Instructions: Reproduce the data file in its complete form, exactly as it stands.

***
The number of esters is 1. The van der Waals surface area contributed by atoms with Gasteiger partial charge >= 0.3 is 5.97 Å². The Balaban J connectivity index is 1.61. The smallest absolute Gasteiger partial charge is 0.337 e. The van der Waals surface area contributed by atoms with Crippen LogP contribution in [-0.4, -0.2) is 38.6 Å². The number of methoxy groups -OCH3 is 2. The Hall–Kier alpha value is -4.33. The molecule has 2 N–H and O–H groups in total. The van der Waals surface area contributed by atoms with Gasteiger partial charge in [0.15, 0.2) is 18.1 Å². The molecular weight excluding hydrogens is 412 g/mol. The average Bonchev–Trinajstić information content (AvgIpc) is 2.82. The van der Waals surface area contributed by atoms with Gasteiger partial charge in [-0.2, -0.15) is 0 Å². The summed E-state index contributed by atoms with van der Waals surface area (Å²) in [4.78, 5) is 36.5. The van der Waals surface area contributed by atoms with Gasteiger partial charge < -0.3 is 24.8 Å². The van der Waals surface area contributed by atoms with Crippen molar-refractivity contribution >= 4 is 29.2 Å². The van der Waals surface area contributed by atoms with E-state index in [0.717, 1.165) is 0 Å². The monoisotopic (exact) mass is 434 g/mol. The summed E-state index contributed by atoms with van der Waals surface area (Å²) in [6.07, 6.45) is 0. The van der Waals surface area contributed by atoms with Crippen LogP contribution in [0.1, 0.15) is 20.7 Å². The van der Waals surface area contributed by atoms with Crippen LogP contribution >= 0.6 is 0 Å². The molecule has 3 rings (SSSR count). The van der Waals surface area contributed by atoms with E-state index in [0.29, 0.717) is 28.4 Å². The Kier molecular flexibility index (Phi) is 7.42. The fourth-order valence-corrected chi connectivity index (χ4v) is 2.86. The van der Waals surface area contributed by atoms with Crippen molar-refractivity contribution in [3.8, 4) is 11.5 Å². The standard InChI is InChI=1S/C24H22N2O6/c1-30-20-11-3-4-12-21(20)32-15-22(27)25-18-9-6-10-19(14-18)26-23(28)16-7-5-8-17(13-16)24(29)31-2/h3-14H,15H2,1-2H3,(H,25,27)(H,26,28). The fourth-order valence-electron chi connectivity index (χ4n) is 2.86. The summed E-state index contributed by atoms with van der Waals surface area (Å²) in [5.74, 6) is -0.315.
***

The number of esters is 1. The van der Waals surface area contributed by atoms with Gasteiger partial charge >= 0.3 is 5.97 Å². The Balaban J connectivity index is 1.61. The smallest absolute Gasteiger partial charge is 0.337 e. The van der Waals surface area contributed by atoms with Crippen LogP contribution in [-0.4, -0.2) is 38.6 Å². The number of methoxy groups -OCH3 is 2. The Hall–Kier alpha value is -4.33. The molecule has 2 N–H and O–H groups in total. The van der Waals surface area contributed by atoms with Gasteiger partial charge in [0.15, 0.2) is 18.1 Å². The molecular weight excluding hydrogens is 412 g/mol. The average Bonchev–Trinajstić information content (AvgIpc) is 2.82. The van der Waals surface area contributed by atoms with Gasteiger partial charge in [-0.2, -0.15) is 0 Å². The summed E-state index contributed by atoms with van der Waals surface area (Å²) in [4.78, 5) is 36.5. The van der Waals surface area contributed by atoms with Gasteiger partial charge < -0.3 is 24.8 Å². The van der Waals surface area contributed by atoms with Crippen molar-refractivity contribution >= 4 is 29.2 Å². The van der Waals surface area contributed by atoms with E-state index in [0.717, 1.165) is 0 Å². The monoisotopic (exact) mass is 434 g/mol. The summed E-state index contributed by atoms with van der Waals surface area (Å²) in [6.07, 6.45) is 0. The van der Waals surface area contributed by atoms with Crippen LogP contribution in [0.1, 0.15) is 20.7 Å². The van der Waals surface area contributed by atoms with Crippen LogP contribution >= 0.6 is 0 Å². The molecule has 3 rings (SSSR count). The van der Waals surface area contributed by atoms with E-state index in [0.29, 0.717) is 28.4 Å². The Kier molecular flexibility index (Phi) is 7.42. The fourth-order valence-corrected chi connectivity index (χ4v) is 2.86. The van der Waals surface area contributed by atoms with Crippen molar-refractivity contribution in [3.8, 4) is 11.5 Å². The standard InChI is InChI=1S/C24H22N2O6/c1-30-20-11-3-4-12-21(20)32-15-22(27)25-18-9-6-10-19(14-18)26-23(28)16-7-5-8-17(13-16)24(29)31-2/h3-14H,15H2,1-2H3,(H,25,27)(H,26,28). The fourth-order valence-electron chi connectivity index (χ4n) is 2.86. The summed E-state index contributed by atoms with van der Waals surface area (Å²) in [5.74, 6) is -0.315.